My imagination told me this was a screaming witch who was turned into a tree. This appearance would have scared many people at night, when darkness takes over the realm. 

While there were a few trees that were grown on stumps, the above one, that was fenced up, took the cake for having all three generations, on top of each other; a classic example, of multi-generational living!

First generation was about 1,500 years ago and even the third generation was a few hundred years old. As expected, this three-generation tree was a popular natural prop for families with multi-generation.

Flowers again. 
They excite us. 

Climbing the stairs towards a building which turned out to be Sianglin Elementary School. Given the lack of any nearby houses, I wonder why it was built in the first place since it would be quite inconvenient. 

It did have a claim of being the education institution that's on the highest elevation in Taiwan; at 2,195 meters, you can also take photograph with the stake claim right outside the school.

The majestic thousand year old cypress tree which was 48 meters high, with a dimeter of over 3 meters. Information panel had conflicting info; main text mentioned that the tree was 2,000 years old whereas a summary on the side indicated only about 803-839 years. 

Boai Pavilion which was right beside the thousand year old cypress. This pavilion was rebuilt after it was destroyed by the strong earthquake on 21 September, 1999, known as 921 earthquake.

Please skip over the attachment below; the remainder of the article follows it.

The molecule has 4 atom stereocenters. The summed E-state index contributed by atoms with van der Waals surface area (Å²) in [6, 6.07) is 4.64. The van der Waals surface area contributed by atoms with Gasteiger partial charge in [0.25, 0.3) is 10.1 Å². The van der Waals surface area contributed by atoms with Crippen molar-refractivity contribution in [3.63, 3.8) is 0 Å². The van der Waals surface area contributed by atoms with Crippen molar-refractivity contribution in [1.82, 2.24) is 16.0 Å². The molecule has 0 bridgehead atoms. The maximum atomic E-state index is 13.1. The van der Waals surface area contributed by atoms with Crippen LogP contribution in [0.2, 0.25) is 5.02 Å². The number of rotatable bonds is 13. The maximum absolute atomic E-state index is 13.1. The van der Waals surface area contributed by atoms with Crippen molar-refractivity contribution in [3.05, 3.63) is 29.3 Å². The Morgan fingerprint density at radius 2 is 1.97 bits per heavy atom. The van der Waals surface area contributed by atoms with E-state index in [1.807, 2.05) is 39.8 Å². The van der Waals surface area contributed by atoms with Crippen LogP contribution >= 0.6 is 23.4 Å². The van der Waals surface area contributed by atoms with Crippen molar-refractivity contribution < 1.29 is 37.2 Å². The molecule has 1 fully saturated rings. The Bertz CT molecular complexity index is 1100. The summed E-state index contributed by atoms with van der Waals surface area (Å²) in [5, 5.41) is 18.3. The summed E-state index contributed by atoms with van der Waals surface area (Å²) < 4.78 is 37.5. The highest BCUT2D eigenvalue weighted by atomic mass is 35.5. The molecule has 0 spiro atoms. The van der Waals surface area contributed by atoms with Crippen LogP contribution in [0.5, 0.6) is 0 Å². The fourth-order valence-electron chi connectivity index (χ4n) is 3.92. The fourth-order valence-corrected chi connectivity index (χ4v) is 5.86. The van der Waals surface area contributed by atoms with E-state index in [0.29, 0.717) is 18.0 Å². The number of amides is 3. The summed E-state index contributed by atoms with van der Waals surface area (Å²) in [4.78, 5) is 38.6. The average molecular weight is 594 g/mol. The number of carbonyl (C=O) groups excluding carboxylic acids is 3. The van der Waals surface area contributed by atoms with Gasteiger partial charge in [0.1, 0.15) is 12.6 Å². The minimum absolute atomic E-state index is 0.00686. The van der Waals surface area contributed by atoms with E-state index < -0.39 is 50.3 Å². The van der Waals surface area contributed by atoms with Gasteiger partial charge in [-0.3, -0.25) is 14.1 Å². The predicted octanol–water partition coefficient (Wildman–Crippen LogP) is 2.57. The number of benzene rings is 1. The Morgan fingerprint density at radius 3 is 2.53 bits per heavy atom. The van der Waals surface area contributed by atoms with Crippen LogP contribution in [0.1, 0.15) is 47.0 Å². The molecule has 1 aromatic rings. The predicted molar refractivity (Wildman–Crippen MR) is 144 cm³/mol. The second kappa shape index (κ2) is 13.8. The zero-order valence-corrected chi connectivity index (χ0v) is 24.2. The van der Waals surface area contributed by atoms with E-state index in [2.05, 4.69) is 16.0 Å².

Seemed like a traditional cast to protect the trunk of this tree. Maybe too many visitors have been plucking out its aromatic bark; it was said that the tree contains oils that deter insects. 

This might appear to be a monument or memorial but for someone who understands the written Chinese characters, three words translate into pagoda of the tree spirit. Erected in 1935 by the Japanese, it was said to honour the spirits of the 100,000 trees that had been felled. 

Xianglin Sacred Tree - as some of you are aware, there are quite a number of aboriginal tribes in Taiwan and many of them believe in the spirits of nature. In the Tsou tribe, they honor the sacred tree and when the original one, at Shenmu Station, was felled, a ballot in 2007 was held and the above tree bestowed with the title of sacred tree in the area. 

At 45 meters tall with a diameter of over 4 meters, it had a chunkier trunk although its towering height might attract lighting strikes, and could suffer the same fate of the original sacred tree.